Housing Starts/Completions Signals Bottom Not Growth ~ Steve Blitz Morning Notes
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Thursday, September 17, 2009

Housing Starts/Completions Signals Bottom Not Growth

The single-family home implosion kicked-off the "Great Recession" and it appears that the collapse is over based on the ratio of starts to completions (see chart). This will be another factor helping GDP turn in a positive growth number in the current quarter. Unfortunately the boost is unlikely to carry through into the final three months of the year.

Behind the implosion was an extraordinary excess of building driven by demand levels pulled from the future and pushed by too-cheap credit. It couldn't last forever and it didn't and builders went over the cliff. Housing cycles by nature are inventory driven. Down cycles consequently see starts below completions and the end is signaled when starts and completions move back to balance. As the chart below indicates, this is where we are and it also has generally coincided with a recession's end.

But this housing cycle is different. In the past, housing demand fell off because of weak income and falling employment. The recession consequently built pent-up demand for homes that was unleashed when the economy turned. This time around future demand was satisfied before its time and those that lost their homes because they bought too early in their life-cycle are unlikely to be getting a mortgage in the near future. The consequence is that the current downturn isn't building unsatisfied demand for new homes -- it is only getting the demographic supply/demand equation back into some normal cyclical balance. Starts will, of course, stay low enough long enough for pent-up demand to build and eventually push the housing cycle forward. The key is knowing when pent-up demand is exceeding available inventory by enough to kick-off a new cycle in building.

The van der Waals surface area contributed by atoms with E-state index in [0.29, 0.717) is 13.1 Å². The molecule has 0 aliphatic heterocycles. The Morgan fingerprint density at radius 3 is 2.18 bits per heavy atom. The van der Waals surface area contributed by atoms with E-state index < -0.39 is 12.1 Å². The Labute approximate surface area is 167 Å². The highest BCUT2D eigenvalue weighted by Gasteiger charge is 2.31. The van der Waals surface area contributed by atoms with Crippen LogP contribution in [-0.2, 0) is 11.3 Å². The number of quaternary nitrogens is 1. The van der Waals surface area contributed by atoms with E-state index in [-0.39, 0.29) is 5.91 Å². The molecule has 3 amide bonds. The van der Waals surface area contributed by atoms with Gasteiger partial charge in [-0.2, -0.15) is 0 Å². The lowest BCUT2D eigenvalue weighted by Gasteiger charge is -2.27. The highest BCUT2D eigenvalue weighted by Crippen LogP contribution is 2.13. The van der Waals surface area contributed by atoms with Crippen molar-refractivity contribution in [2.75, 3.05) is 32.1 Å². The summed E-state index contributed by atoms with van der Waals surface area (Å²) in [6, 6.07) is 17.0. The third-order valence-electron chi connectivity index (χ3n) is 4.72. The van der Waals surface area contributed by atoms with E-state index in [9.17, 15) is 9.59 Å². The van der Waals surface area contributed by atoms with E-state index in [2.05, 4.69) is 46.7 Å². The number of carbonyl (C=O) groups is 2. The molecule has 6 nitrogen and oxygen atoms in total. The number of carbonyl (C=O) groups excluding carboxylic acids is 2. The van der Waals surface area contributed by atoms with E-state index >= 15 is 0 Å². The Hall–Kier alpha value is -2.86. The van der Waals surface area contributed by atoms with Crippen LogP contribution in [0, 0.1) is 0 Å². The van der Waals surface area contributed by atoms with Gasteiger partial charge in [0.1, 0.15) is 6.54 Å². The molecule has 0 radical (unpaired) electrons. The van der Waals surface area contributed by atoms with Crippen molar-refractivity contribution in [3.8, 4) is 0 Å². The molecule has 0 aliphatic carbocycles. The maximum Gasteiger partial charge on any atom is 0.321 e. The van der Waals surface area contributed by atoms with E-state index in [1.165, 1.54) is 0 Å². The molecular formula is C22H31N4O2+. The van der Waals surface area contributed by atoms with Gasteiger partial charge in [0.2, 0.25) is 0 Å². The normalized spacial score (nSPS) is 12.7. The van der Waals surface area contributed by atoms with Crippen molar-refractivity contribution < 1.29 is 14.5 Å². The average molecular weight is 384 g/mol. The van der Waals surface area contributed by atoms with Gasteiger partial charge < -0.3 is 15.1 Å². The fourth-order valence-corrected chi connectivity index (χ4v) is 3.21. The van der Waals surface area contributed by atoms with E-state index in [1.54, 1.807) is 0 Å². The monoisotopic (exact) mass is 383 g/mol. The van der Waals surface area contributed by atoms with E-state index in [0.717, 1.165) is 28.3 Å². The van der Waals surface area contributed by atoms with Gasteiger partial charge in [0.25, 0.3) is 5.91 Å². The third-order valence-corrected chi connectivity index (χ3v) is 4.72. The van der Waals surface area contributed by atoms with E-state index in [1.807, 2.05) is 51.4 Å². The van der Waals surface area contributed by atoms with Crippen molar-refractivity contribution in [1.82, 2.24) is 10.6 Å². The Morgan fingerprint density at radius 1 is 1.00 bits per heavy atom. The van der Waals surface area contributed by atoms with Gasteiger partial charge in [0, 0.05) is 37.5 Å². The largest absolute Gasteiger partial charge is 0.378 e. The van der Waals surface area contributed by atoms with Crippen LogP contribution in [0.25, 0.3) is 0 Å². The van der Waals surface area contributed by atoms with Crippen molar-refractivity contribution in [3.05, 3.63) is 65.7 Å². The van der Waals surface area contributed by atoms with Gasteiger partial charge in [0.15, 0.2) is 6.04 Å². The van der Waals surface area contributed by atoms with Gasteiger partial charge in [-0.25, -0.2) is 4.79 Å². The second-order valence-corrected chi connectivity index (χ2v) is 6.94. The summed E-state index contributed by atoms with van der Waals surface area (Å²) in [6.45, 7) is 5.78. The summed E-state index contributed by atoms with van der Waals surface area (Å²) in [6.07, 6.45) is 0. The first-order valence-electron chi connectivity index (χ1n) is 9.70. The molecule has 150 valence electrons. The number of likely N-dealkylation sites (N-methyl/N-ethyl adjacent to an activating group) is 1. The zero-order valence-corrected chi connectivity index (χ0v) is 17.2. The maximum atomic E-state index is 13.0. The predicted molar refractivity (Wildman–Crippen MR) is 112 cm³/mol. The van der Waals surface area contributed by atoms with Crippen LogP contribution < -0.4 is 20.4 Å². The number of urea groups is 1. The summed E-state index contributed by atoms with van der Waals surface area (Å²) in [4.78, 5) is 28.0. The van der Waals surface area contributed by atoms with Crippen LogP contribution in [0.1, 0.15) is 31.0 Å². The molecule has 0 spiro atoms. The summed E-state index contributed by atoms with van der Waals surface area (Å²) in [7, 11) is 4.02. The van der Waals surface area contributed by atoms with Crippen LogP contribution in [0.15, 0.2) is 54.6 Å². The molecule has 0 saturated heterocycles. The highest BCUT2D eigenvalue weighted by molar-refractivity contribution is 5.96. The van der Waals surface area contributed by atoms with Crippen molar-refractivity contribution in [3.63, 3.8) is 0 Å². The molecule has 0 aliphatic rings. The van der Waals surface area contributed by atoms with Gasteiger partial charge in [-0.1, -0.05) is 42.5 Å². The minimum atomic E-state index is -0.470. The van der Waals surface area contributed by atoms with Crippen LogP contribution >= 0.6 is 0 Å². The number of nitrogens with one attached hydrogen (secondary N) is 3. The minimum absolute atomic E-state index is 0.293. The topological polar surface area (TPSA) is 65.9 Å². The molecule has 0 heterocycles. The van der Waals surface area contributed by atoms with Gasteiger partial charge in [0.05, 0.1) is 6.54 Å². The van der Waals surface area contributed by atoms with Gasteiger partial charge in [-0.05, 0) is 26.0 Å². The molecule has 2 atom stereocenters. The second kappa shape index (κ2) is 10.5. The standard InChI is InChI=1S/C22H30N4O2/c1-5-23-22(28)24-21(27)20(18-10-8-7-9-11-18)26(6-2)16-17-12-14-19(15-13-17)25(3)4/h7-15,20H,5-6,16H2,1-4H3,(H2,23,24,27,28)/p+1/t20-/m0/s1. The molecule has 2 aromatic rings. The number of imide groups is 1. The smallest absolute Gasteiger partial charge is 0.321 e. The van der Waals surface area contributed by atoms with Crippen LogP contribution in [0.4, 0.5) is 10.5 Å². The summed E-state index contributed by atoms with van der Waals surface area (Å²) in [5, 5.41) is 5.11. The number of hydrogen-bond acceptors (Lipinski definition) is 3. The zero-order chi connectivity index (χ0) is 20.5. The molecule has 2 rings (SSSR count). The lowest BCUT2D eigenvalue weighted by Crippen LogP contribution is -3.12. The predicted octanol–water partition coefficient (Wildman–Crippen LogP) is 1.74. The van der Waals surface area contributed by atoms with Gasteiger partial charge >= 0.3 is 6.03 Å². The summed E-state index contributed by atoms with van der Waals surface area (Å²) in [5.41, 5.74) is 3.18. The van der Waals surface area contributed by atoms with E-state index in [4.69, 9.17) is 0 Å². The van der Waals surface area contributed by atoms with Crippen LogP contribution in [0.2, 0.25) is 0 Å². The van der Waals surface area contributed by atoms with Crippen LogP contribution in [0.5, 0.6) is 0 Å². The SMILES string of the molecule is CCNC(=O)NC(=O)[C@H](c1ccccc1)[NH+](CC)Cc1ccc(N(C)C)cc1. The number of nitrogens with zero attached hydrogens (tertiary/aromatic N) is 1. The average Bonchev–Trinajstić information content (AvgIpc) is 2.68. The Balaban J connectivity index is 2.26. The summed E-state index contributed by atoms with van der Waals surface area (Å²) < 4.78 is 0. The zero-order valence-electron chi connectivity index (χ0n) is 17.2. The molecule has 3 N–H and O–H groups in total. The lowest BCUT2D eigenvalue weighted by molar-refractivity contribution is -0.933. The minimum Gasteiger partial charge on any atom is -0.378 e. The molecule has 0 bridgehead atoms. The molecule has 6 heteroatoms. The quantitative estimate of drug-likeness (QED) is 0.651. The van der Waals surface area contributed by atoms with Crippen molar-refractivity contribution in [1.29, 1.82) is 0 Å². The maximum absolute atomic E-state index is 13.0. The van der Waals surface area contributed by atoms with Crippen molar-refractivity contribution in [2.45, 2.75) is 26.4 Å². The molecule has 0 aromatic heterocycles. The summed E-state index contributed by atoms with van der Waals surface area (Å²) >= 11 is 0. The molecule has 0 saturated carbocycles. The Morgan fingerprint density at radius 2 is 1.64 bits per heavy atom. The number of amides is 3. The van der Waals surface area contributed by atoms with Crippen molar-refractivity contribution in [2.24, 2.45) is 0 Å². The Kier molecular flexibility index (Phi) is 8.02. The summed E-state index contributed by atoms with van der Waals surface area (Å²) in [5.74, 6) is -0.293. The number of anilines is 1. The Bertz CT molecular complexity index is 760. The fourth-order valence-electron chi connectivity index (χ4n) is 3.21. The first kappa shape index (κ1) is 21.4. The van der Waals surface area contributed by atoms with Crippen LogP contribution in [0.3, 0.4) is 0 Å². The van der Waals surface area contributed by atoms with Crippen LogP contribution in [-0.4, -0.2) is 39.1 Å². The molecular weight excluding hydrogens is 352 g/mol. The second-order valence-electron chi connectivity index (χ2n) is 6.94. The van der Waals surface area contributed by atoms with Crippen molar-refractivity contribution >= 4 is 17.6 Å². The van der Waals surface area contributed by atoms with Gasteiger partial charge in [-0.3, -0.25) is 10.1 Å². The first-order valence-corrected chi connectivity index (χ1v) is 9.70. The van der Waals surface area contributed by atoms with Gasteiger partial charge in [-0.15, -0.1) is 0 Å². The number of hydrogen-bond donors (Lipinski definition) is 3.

Given that the housing industry appears to have finally gotten starts in line with demand, it will still be a while before pent-up demand builds. At least the first part of the housing correction is now completed. For real GDP growth this means an add to the 3rd quarter but the boost from housing is unlikely to carry forward and help 4th quarter GDP turn in a positive number.

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